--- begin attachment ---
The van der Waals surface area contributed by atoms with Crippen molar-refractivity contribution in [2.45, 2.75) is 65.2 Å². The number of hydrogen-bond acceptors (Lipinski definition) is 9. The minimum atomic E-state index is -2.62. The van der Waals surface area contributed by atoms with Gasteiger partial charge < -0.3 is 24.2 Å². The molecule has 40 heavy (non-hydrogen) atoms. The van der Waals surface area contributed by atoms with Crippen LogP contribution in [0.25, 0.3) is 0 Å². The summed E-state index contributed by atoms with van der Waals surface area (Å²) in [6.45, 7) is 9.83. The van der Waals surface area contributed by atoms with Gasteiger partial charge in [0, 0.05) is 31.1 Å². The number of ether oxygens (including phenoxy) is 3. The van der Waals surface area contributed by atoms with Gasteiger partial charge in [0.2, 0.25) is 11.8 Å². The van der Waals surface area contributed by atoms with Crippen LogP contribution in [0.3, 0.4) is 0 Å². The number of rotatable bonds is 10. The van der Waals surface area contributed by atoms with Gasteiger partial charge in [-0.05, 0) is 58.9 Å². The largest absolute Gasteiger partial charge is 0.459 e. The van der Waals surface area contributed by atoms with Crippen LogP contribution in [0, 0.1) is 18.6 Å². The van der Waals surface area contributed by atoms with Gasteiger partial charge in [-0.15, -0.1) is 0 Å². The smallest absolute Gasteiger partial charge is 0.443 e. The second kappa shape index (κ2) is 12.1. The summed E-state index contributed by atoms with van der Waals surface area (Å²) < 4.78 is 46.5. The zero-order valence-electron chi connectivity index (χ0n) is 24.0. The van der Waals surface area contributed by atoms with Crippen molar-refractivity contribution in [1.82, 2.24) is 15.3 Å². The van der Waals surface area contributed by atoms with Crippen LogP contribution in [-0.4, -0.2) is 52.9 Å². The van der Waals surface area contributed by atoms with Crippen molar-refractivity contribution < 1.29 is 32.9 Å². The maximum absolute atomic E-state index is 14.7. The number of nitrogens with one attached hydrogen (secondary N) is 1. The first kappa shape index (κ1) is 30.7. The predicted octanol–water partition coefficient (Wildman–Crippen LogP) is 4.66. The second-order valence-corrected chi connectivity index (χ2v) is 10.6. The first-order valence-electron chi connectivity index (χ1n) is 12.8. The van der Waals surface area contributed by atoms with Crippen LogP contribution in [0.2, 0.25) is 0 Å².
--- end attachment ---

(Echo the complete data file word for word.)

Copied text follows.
The van der Waals surface area contributed by atoms with Crippen molar-refractivity contribution in [2.45, 2.75) is 65.2 Å². The number of hydrogen-bond acceptors (Lipinski definition) is 9. The minimum atomic E-state index is -2.62. The van der Waals surface area contributed by atoms with Gasteiger partial charge < -0.3 is 24.2 Å². The molecule has 40 heavy (non-hydrogen) atoms. The van der Waals surface area contributed by atoms with Crippen LogP contribution in [0.25, 0.3) is 0 Å². The summed E-state index contributed by atoms with van der Waals surface area (Å²) in [6.45, 7) is 9.83. The van der Waals surface area contributed by atoms with Gasteiger partial charge in [0, 0.05) is 31.1 Å². The number of ether oxygens (including phenoxy) is 3. The van der Waals surface area contributed by atoms with Gasteiger partial charge in [0.2, 0.25) is 11.8 Å². The van der Waals surface area contributed by atoms with Crippen LogP contribution in [0.3, 0.4) is 0 Å². The number of rotatable bonds is 10. The van der Waals surface area contributed by atoms with Gasteiger partial charge in [-0.05, 0) is 58.9 Å². The largest absolute Gasteiger partial charge is 0.459 e. The van der Waals surface area contributed by atoms with Crippen LogP contribution in [0, 0.1) is 18.6 Å². The van der Waals surface area contributed by atoms with Gasteiger partial charge in [-0.15, -0.1) is 0 Å². The smallest absolute Gasteiger partial charge is 0.443 e. The second kappa shape index (κ2) is 12.1. The summed E-state index contributed by atoms with van der Waals surface area (Å²) < 4.78 is 46.5. The zero-order valence-electron chi connectivity index (χ0n) is 24.0. The van der Waals surface area contributed by atoms with Crippen molar-refractivity contribution in [1.82, 2.24) is 15.3 Å². The van der Waals surface area contributed by atoms with Crippen LogP contribution in [-0.4, -0.2) is 52.9 Å². The van der Waals surface area contributed by atoms with Crippen molar-refractivity contribution < 1.29 is 32.9 Å². The maximum absolute atomic E-state index is 14.7. The number of nitrogens with one attached hydrogen (secondary N) is 1. The first kappa shape index (κ1) is 30.7. The predicted octanol–water partition coefficient (Wildman–Crippen LogP) is 4.66. The second-order valence-corrected chi connectivity index (χ2v) is 10.6. The first-order valence-electron chi connectivity index (χ1n) is 12.8. The van der Waals surface area contributed by atoms with Crippen LogP contribution in [0.2, 0.25) is 0 Å².